Yesterday (15th Feb) I was in the Vancouver Sun. And today I will be on CBC radio!
This was all a big surprise. I do not receive the paper – it would have to come by mail and be 3 days late – and in any case I only get to the P O twice a month. The paper is too big to download on the satellite internet. Neither do I pick up any radio signals and again the satellite internet is too slow to pick up streaming. A friend told me about the paper, another person mentioned I was on yahoo news, and a researcher from CBC’s Radiowest phoned me a few minutes ago to tape part of an interview!
It all began nearly a quarter of a century ago when I established myself at a high-altitude, fly-in lake in British Columbia’s Coast Range and started to build cabins that eventually formed a small resort. The cabins are below the treeline, but if you hike above it on the north side, you can see this.
(The circle is in the foreground towards the left.)
I contacted a crew who had recently completed the first BC Geological survey of the area, but they had not noticed it. It was visible on aerial photos, though – and now it is perfectly visible on Google Earth.
In this Google Earth picture, the stone circle is on the extreme right (you can just see the blue indicator) and the Nuk Tessli Alpine Experience is on the nearest end of the big lake on the left. The high snowy mountain in the background is Mt Monarch, the second highest in BC. Monarch is on the SW corner of the Tweedsmuir Provincial Park.
The circle is 40 paces across. The most curious thing about it is that the rock of which it is composed is finer-grained, lighter-coloured, and sharper-edged than the rocks either inside or outside the circle.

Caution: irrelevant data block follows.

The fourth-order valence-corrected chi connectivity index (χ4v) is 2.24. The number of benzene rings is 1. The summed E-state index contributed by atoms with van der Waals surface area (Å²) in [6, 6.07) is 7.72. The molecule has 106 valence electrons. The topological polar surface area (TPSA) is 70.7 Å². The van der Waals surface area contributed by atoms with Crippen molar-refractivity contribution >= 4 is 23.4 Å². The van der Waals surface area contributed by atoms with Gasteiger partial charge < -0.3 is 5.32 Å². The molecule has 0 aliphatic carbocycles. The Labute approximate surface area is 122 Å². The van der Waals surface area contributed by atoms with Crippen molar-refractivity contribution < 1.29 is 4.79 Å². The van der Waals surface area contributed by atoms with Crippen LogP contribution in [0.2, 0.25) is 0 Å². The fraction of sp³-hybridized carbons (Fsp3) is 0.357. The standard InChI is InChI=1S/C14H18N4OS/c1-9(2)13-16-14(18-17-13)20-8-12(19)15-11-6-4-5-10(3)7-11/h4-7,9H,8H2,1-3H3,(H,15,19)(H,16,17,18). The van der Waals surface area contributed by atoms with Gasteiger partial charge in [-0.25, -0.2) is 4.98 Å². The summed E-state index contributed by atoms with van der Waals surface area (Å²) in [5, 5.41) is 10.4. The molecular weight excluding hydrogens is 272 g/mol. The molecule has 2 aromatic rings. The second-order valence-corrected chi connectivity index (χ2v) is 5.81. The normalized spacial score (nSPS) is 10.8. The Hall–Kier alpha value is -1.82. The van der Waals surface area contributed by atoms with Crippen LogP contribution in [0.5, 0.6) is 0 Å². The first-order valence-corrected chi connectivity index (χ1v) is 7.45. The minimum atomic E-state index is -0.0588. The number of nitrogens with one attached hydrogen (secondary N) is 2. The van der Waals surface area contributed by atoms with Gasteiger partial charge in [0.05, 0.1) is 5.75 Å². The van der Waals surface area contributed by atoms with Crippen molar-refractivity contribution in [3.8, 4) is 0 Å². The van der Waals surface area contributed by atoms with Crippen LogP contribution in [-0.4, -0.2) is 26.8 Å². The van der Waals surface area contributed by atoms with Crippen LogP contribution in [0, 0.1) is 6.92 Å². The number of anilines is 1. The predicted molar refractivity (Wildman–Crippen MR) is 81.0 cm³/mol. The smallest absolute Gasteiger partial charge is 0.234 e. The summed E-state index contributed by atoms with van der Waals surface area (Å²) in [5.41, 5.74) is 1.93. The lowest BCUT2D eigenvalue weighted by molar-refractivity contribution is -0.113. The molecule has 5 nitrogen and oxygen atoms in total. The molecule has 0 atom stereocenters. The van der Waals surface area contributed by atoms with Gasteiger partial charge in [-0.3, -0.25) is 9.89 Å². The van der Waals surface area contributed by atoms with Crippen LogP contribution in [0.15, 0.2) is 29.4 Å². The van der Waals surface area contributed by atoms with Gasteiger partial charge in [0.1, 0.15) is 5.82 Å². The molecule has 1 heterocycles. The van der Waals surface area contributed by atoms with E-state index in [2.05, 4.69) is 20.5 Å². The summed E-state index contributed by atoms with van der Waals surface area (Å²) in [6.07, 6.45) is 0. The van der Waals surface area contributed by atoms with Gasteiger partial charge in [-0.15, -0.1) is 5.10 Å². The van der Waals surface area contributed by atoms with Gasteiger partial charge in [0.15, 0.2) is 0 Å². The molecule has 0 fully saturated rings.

I sent palm-sized pieces to my geologist brother, Michael Czajkowski, in England. ” Those are no good,” he replied. “I need head-sized samples.” Well, imagine mailing those. And backpacking them down the mountain in the first place. So I told him he’d better come and get the samples himself.
It took about 20 years for him to visit (we had not seen each other for nearly 3 decades). The circle was actually first noticed by a friend, Alan Bell, when we were hiking together. His wife has a cousin, Andrew Okulitch, who is a retired geologist. In the middle of August 2009, we hiked up there to have a look. Andrew is on the left, Michael on the right.
(The pink measuring stick is my Fanny’s Fabric ruler. The shovel is my tree-planting spade!)
I surmised it was a meteor. This was soon discounted by the professionals. They assumed it must be broken off from bedrock. But when they dug a test hole, there was nothing but sand underneath.
There are some bigger rocks on the other side of the circle.
Because there was no bedrock underneath, it must have been formed after the last glaciation, sometime during the last 10,000 years. However, there is no indication at all that it is man made. It was to take the two geologists a couple of years to hash out and eventually publish their theory. (See links at the end of this post.) But at the time, my brother’s interest in the publicity both for and against the up-coming winter Olympics inspired him to write this entry in Nuk Tessli’s guest book.
This apparently translates as: “We gave them 5,000 years and they still haven’t got the airport right yet.”
The story of the Nuk Tessli stone circle was first published in an online geological magazine, EarthSky. I’ll let you read the theories for yourselves. http://earthsky.org/earth/scientists-discover-an-unusual-stone-circle-in-british-columbia. Yesterday’s Vancouver Sun wrote in more prosaic terms: http://www.vancouversun.com/Scientists+solve+mystery+stone+circle+ridge+Coast+Mountains/6155074/story.html, and here is the yahoo news version. http://ca.news.yahoo.com/blogs/dailybrew/b-c-stone-circle-natural-phenomenon-220215296.html
I am adding this the next day. Here is the link to the radio interview. www.cbc.ca/radiowest/2012/02/16/stone-circle-in-chilcotin/